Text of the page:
The Pride of Building A Webcam From Scratch

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The Pride of Building A Webcam From Scratch

“IT WORKS!!!”  Everyone in the lab immediately turned towards the source of the outcry.  What we saw was a big smile and a look of victory. While students from other classes, who happened to be in the same lab space, seemed confused as to what could possibly be that exciting in a class lab, the students from my class knew exactly what had happened.  This student had streamed the first successful image from his handmade webcam to a web browser.

To fully understand this experience, we have to take a step back.  When I was an undergraduate in electrical engineering at Northwestern University, I noticed that there were not many hands-on classes that taught ‘maker’ skills that could be used in everyday life.  During my doctorate program, I became fascinated with hobby electronics, such as making a system to detect flooding in my parents’ basement and send them an email if it occurred. Then, during my postdoc, my work led me to become heavily involved in the low-level development of an embedded device.  When I subsequently became a professor at Northwestern University, I knew that I had to fill the educational gap I had noticed as an undergraduate. A few years ago, I was afforded the opportunity to design a new class to do exactly that, and I pursued it using the knowledge I gained about ‘making’ during my PhD and postdoc years.

A poster that hangs in the lab

The class that I designed centers on building a webcam from scratch.  The students start by researching components. Then, they learn how to perform surface mount soldering by hand, where they solder TQFP, QFN, SOT-23-5, and 0805 components for practice, in order to demonstrate proficiency.  After that, they learn about embedded programming using C. The microcontroller that they use is the SAM4S8B, so they program in Atmel Studio. Students start with a simple program that creates an edge-triggered interrupt that is activated with a pushbutton, and then they start writing the main code that will make the webcam work (which they keep writing throughout the term).  Then, students are given PCBs for breakouts of the main components (MCU, WiFi module, and camera module), and they solder them by hand. This allows them to create a breakout version of the webcam, using these breakouts and through-hole components along with breadboards and wires. Then, they learn PCB design in Eagle, and students design their final webcam based on their breakout version.  While the boards are getting manufactured, they design a website for the webcam stream, which is hosted on the WiFi module. After this, they learn CAD for 3D printing, and students make a custom 3D-printed enclosure for their camera. At this point, the manufactured PCBs have arrived and the class solders their boards and connects everything for final testing. This entire process occurs during a ten week span.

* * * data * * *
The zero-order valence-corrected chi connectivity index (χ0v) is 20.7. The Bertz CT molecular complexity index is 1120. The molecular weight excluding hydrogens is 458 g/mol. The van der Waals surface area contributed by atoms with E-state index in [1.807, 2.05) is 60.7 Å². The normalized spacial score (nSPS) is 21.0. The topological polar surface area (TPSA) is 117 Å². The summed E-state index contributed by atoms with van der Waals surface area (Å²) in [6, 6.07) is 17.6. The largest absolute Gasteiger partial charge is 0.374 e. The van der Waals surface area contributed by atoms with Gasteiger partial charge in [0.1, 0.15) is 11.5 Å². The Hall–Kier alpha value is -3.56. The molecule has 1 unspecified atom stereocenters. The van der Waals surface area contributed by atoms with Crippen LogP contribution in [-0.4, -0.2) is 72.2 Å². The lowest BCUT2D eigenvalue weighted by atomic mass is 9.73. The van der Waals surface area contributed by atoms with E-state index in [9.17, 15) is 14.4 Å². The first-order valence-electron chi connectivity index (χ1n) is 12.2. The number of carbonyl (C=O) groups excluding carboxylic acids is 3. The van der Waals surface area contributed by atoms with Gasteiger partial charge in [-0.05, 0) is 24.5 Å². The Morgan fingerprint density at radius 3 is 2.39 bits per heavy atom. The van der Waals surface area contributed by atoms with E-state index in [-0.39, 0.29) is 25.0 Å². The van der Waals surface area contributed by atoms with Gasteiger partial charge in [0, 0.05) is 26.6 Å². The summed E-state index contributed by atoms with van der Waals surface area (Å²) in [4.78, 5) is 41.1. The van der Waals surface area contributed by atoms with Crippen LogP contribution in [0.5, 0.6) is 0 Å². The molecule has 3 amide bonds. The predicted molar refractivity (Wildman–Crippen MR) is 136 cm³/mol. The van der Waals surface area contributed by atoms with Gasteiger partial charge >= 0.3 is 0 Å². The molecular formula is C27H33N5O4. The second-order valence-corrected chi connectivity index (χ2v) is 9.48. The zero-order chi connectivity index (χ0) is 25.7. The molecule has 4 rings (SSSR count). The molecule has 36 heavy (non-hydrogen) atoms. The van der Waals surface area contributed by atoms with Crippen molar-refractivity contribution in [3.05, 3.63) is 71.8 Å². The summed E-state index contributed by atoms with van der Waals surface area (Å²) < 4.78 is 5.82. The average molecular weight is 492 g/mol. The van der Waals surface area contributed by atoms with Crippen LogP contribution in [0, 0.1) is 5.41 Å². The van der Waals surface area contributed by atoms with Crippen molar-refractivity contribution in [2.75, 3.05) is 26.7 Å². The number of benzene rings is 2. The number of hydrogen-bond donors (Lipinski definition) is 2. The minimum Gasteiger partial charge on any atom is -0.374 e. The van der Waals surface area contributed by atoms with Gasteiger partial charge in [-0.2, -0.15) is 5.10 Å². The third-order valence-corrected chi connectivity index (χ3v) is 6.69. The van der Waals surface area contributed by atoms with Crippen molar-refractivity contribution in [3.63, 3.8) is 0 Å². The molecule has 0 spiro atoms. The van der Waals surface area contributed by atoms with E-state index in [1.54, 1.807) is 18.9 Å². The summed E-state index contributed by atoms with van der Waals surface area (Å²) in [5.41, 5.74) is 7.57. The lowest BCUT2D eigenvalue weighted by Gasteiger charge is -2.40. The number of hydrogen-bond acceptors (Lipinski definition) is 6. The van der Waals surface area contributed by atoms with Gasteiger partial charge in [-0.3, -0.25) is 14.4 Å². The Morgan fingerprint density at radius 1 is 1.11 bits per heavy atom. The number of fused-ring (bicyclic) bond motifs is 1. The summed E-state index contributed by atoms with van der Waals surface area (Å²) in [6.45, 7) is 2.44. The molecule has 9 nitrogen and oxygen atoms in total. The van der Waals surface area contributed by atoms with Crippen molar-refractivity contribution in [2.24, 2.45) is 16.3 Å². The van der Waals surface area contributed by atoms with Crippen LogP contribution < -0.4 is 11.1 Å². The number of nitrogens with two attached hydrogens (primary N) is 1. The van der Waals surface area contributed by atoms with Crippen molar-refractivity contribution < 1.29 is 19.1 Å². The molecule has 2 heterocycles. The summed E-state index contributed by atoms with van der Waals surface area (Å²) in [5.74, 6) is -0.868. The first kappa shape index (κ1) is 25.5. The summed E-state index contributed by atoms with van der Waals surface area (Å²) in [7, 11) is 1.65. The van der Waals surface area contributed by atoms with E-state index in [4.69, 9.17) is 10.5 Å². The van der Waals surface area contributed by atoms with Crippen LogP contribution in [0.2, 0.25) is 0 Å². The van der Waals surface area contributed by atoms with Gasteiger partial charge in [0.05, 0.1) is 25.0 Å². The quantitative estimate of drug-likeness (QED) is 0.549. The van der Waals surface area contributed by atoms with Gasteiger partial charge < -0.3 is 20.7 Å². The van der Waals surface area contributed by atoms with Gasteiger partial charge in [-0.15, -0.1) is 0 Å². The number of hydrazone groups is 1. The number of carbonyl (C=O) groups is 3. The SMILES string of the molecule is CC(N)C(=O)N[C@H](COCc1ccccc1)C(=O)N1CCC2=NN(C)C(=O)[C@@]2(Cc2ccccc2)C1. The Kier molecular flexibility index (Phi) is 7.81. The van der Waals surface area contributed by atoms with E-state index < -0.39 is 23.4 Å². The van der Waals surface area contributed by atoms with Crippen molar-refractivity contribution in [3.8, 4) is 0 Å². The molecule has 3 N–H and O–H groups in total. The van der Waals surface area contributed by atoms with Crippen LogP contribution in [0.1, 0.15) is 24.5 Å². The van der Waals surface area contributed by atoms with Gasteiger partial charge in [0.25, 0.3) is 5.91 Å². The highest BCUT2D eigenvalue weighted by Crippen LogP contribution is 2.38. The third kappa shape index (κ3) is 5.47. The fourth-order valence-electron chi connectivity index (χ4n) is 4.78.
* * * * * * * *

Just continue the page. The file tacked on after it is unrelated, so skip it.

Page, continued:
At the low level, the camera module captures an image and converts it to JPEG.  The MCU has a parallel interface for camera data, so it captures and buffers this image.  In order to send it to the WiFi module, the students have to know the length of the JPEG image, so they make a function to find it using the control bytes in the JPEG specifications.  Once they know the length of the image, they are able to transfer it to the WiFi module. The WiFi module is configured as a websocket server, so when a user navigates a web browser to the WiFi module’s IP address, they open a websocket connection and see the stream of images coming in.  Using this hardware, the students are able to achieve a stream rate of 11 frames per second at 320×240 resolution, with a total BOM cost of $30.

Hopefully, the excited outcry described in the beginning can now be better understood.  Students spend an immense amount of time in that lab, trying and failing, trying and failing, until finally a success comes along, and it is a major victory.  Students learn quickly that hardware systems are very difficult to design and debug, as a malfunctioning component could be due either to a hardware issue (e.g. a poor soldering connection) or a software issue (e.g. an uninitialized pin on the MCU).  This is why, after spending hours and hours trying to capture an image from the camera and send it over WiFi to the web browser, something actually appears on the screen, students often scream or jump out of their seats. It is an amazing feeling of accomplishment that every ‘maker’ knows.

After having taken this class, most students say that it was both the hardest and the most worthwhile class they have taken at Northwestern.  They say they now know how to approach any design challenge, and are not afraid of complicated systems, knowing they could design them themselves if necessary.  This makes them more confident during the job search, and people have told me it directly helped them with their work. The best part, though, is when students contact me and tell me about a personal system they have built using the skills they gained in class, as I know that these are the people who will showcase their work, either at fairs or simply to their kids, and help start the next generation of makers.

You can actually follow along with Ilya’s class in this playlist of lessons

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Ilya Mikhelson

Ilya is an Assistant Professor of Instruction in Electrical and Computer Engineering at Northwestern University. His research specializes in signal processing for biomedical applications, but lately he has focused more on embedded design. His goal is to use his knowledge to empower students to be able to make their dreams reality, by realizing that they can build anything they put their minds to.

View more articles by Ilya Mikhelson